An illustration of this is the work of Jean Lave. Lave worked in Africa, studying everyday cognition among workers in a tailor shop. She studied the rich repertoire of cognitive skills deployed by tailors in their work at the shop and studied the processes by which novices learn their craft. Tailors are trained through an apprenticeship. The apprentices learn their craft in a busy shop, not in a learning environment separated from world (as is school). They are surrounded by masters and other apprentices all engaged in the target skills at varying levels of expertise. They are expected to participate in activities that contribute directly to the production of actual garments, advancing quickly toward independent, skilled production (Collins, 2006, p. 32).
Lave & Wenger (1991) emphasize the movement of the learner from a peripheral position to a central position in activity. As Collins notes, guided participation and coaching are especially powerful forces for learning in the tailor shop. In the tailor shop, learners were mastering complex tasks that occurred with a web of memorable associations, all in highly meaningful contexts. Learning and teaching were highly situated and highly focused on the specific skills needed for the task.
Apprentices learn domain-specific skills through observation, coaching, and practice. The apprentice then attempts to execute the process with guidance and help from a master through a process of coaching. Collins explains this as follows:
A key aspect of coaching is guided participation: the close responsive support which the master provides to help the novice complete an entire task, even before the novice has acquired every skill required. As the learner masters increasing numbers of the component skills the master reduces his or her participation, providing fewer hints and less feedback to the learner. Eventually, the master fades away completely when the apprentice has learned to smoothly execute the whole task. (Collins, 2006, p. 48)
Some educators and cognitive psychologists have extended the ideas of Lave and Wenger (1991) to the design of instructional models useful in elementary and secondary education (Collins, 2006). Developmental psychologists have focused on issues in children's learning and cognitive development, often with a focus on parent-child interactions and the influences of these processes on higher mental capabilities (Cole, 2006; Gauvain, 2001; Rogoff, 1998; Wood, 1998).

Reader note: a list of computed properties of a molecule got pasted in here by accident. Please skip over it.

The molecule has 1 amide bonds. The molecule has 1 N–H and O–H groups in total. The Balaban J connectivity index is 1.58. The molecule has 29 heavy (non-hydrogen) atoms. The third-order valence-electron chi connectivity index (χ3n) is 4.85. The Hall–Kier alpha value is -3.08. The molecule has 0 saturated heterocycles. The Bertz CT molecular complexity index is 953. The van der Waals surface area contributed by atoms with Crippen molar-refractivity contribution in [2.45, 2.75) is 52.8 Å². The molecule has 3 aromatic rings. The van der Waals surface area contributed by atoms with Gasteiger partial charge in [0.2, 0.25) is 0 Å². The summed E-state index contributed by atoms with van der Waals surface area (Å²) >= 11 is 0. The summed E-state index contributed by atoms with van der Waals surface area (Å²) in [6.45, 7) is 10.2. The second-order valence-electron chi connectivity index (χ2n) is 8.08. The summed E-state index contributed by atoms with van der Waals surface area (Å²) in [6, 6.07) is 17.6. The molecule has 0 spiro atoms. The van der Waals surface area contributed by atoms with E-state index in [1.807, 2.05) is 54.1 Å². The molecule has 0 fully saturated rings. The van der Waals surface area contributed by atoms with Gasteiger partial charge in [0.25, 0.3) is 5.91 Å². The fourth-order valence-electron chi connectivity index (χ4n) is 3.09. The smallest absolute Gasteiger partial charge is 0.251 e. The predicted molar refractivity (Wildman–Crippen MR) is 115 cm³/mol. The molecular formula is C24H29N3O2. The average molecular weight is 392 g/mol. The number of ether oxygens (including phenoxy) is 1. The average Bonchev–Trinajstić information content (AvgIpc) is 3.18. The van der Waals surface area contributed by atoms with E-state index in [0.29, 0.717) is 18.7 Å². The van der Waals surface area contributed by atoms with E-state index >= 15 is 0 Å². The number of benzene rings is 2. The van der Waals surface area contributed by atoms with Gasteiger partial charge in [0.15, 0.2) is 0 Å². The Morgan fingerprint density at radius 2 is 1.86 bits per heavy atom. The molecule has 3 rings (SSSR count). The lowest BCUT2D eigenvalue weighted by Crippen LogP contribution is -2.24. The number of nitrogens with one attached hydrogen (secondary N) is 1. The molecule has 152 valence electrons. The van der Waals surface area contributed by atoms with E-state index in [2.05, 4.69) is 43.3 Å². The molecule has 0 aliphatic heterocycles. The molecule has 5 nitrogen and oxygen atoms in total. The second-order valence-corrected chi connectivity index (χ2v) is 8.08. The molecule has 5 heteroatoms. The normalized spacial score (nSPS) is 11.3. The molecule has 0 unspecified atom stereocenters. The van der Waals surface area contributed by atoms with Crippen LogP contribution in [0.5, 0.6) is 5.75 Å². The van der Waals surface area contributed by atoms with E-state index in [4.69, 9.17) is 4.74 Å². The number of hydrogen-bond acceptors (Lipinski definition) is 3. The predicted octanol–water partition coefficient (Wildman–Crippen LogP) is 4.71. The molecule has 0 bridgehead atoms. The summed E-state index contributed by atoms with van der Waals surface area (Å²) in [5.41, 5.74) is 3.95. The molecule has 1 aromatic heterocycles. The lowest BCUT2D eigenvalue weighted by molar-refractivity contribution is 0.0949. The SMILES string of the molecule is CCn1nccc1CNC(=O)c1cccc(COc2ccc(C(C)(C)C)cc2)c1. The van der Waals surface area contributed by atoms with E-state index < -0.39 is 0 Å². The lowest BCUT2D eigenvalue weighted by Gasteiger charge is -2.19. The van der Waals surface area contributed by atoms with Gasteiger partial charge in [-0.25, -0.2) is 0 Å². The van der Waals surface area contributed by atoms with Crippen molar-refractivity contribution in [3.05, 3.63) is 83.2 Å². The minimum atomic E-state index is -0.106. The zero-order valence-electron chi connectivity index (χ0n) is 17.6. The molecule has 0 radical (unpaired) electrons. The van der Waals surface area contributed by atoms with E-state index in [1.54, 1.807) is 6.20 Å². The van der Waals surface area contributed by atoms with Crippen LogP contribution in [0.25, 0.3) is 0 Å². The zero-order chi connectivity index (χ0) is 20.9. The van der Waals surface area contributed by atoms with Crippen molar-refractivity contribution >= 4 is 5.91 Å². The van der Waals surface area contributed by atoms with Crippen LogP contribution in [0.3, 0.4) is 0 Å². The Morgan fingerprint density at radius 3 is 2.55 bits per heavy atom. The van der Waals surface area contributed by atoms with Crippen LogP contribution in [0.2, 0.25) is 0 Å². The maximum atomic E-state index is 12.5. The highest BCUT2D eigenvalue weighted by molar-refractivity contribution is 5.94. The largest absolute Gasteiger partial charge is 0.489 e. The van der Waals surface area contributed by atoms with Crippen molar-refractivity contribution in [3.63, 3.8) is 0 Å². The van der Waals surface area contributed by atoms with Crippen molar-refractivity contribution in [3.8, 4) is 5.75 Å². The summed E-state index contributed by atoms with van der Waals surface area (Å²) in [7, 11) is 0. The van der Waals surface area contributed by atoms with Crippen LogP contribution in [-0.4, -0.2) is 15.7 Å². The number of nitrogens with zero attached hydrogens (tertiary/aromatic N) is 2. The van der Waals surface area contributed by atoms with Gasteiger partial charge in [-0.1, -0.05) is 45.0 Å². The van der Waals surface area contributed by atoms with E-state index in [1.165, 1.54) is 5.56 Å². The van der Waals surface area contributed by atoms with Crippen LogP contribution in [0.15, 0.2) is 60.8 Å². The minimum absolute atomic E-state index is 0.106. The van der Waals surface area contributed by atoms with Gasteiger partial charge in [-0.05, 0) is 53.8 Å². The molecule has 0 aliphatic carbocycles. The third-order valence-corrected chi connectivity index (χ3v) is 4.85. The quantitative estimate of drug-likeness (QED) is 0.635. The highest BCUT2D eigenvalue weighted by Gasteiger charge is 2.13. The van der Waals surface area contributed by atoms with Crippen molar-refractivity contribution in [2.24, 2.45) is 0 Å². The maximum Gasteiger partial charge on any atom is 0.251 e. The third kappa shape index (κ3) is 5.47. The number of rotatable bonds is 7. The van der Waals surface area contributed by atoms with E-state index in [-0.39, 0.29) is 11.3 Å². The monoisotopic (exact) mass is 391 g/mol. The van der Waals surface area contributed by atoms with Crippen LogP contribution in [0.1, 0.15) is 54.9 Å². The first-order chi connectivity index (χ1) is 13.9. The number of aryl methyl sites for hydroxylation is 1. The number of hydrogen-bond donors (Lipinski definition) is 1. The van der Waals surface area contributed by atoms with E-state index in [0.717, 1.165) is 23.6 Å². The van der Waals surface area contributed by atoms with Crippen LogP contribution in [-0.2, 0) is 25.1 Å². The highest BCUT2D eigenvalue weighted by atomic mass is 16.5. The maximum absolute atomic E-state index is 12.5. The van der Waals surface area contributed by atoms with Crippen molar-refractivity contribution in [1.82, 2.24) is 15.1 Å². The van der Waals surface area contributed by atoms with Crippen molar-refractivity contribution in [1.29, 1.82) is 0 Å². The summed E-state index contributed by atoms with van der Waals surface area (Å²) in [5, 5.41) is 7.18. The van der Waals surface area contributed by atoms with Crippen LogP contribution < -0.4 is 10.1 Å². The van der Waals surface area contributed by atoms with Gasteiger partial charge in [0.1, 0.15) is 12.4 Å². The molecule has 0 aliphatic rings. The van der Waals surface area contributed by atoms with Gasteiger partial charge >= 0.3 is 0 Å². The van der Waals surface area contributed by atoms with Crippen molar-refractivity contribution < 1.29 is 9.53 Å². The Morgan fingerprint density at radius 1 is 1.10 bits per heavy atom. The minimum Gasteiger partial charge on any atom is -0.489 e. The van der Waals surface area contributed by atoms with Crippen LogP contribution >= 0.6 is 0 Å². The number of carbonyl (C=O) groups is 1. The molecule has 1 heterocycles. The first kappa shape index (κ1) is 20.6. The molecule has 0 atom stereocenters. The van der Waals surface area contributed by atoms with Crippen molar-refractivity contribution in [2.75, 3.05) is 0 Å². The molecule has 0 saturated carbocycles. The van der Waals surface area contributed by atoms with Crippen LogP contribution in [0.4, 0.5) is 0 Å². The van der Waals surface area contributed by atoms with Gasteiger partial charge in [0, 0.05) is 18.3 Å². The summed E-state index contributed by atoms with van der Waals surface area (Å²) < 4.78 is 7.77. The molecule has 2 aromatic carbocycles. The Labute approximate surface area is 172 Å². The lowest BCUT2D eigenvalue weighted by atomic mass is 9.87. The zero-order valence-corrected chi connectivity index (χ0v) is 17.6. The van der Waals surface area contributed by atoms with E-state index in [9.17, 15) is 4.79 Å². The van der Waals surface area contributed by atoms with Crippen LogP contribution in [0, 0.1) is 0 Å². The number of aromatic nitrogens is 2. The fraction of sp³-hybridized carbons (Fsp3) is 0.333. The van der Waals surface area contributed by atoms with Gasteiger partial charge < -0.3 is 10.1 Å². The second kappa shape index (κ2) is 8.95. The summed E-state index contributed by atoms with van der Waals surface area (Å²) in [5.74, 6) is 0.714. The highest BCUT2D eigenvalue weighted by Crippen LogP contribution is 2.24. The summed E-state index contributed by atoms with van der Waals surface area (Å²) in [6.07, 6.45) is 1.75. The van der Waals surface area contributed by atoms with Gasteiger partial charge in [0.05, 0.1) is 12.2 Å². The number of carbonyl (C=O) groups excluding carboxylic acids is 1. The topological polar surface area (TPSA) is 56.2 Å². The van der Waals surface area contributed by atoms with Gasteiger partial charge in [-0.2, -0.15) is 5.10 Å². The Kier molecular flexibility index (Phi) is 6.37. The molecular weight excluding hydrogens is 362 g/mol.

Rogoff notes that while Vygotsky was primarily interested in the development of the mind through interpersonal interaction, he placed a great deal of emphasis on the relationship between language and thinking. Rog-off argued that the child was capable of developing thinking even when the culture placed less emphasis upon language and writing. She demonstrated this in her research with Mayans in Mexico, many of whom did not write or engage in excessive amounts of verbal interaction (Rogoff, 1998).
Gauvain (2001) notes that guided participation offers a fuller account of the child's active role in cognitive change, along with the significance of social interactional context. Guided participation can include notions such as scaffolding, coaching, and tutoring, but it also extends to broader views of supportive context for learning and development beyond the adult or more experienced partner. Such a context includes the myriad ways in which adults structure experiences for children and hence enable children to move from positions of peripheral involvement to full involvement within the community (Lave & Wenger, 1991).
Finally, an essential component of guided participation is the notion of intersubjectivity. This is the process by which two individuals achieve a joint focus on a problem. Intersubjectivity must be mutual, but even young infants participate in the process. Research shows that infants as young as 3 months can shift focus and visual engagement with their mothers. This type of interaction provides the starting point for intersubjectivity (Bruner, 1985; Tronick, 1982). While adults can establish general goals for children, and the adult can direct and scaffold children's performance, fine tuning and adjustment to the mutual needs of the particular individuals participating in the interaction is needed for optimal learning and meaning making.